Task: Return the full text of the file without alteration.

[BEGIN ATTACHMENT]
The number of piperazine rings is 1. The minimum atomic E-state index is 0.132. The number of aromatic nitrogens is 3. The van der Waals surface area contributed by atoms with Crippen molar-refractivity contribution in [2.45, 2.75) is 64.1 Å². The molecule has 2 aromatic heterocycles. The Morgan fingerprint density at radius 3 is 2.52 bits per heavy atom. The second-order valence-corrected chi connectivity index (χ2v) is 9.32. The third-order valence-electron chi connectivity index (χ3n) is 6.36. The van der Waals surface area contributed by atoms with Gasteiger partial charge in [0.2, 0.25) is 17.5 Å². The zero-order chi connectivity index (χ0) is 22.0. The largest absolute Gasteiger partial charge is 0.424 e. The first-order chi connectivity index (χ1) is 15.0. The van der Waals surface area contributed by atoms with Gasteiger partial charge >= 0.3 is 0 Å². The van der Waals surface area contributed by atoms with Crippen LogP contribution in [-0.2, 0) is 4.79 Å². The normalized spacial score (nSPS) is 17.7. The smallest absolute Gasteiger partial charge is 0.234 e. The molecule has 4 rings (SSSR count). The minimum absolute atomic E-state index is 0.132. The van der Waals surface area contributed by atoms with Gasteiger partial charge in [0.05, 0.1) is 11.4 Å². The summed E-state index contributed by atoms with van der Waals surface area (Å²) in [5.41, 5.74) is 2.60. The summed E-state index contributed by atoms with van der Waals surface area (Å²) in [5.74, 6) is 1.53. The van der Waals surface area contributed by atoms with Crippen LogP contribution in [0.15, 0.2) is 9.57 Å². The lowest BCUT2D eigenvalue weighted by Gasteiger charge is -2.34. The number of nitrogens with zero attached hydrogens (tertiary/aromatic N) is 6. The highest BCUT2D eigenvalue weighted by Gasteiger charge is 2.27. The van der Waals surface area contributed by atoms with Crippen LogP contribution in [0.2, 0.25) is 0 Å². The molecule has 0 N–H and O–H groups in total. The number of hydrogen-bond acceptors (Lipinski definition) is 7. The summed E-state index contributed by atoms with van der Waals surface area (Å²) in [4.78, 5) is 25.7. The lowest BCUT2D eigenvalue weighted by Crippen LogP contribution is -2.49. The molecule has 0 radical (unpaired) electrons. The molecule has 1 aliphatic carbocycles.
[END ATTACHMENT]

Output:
The number of piperazine rings is 1. The minimum atomic E-state index is 0.132. The number of aromatic nitrogens is 3. The van der Waals surface area contributed by atoms with Crippen molar-refractivity contribution in [2.45, 2.75) is 64.1 Å². The molecule has 2 aromatic heterocycles. The Morgan fingerprint density at radius 3 is 2.52 bits per heavy atom. The second-order valence-corrected chi connectivity index (χ2v) is 9.32. The third-order valence-electron chi connectivity index (χ3n) is 6.36. The van der Waals surface area contributed by atoms with Gasteiger partial charge in [0.2, 0.25) is 17.5 Å². The zero-order chi connectivity index (χ0) is 22.0. The largest absolute Gasteiger partial charge is 0.424 e. The first-order chi connectivity index (χ1) is 15.0. The van der Waals surface area contributed by atoms with Gasteiger partial charge >= 0.3 is 0 Å². The van der Waals surface area contributed by atoms with Crippen LogP contribution in [-0.2, 0) is 4.79 Å². The normalized spacial score (nSPS) is 17.7. The smallest absolute Gasteiger partial charge is 0.234 e. The molecule has 4 rings (SSSR count). The minimum absolute atomic E-state index is 0.132. The van der Waals surface area contributed by atoms with Gasteiger partial charge in [0.05, 0.1) is 11.4 Å². The summed E-state index contributed by atoms with van der Waals surface area (Å²) in [5.41, 5.74) is 2.60. The summed E-state index contributed by atoms with van der Waals surface area (Å²) in [5.74, 6) is 1.53. The van der Waals surface area contributed by atoms with Crippen LogP contribution in [0.15, 0.2) is 9.57 Å². The lowest BCUT2D eigenvalue weighted by Gasteiger charge is -2.34. The number of nitrogens with zero attached hydrogens (tertiary/aromatic N) is 6. The highest BCUT2D eigenvalue weighted by Gasteiger charge is 2.27. The van der Waals surface area contributed by atoms with Crippen LogP contribution in [0.2, 0.25) is 0 Å². The molecule has 0 N–H and O–H groups in total. The number of hydrogen-bond acceptors (Lipinski definition) is 7. The summed E-state index contributed by atoms with van der Waals surface area (Å²) in [4.78, 5) is 25.7. The lowest BCUT2D eigenvalue weighted by Crippen LogP contribution is -2.49. The molecule has 0 radical (unpaired) electrons. The molecule has 1 aliphatic carbocycles.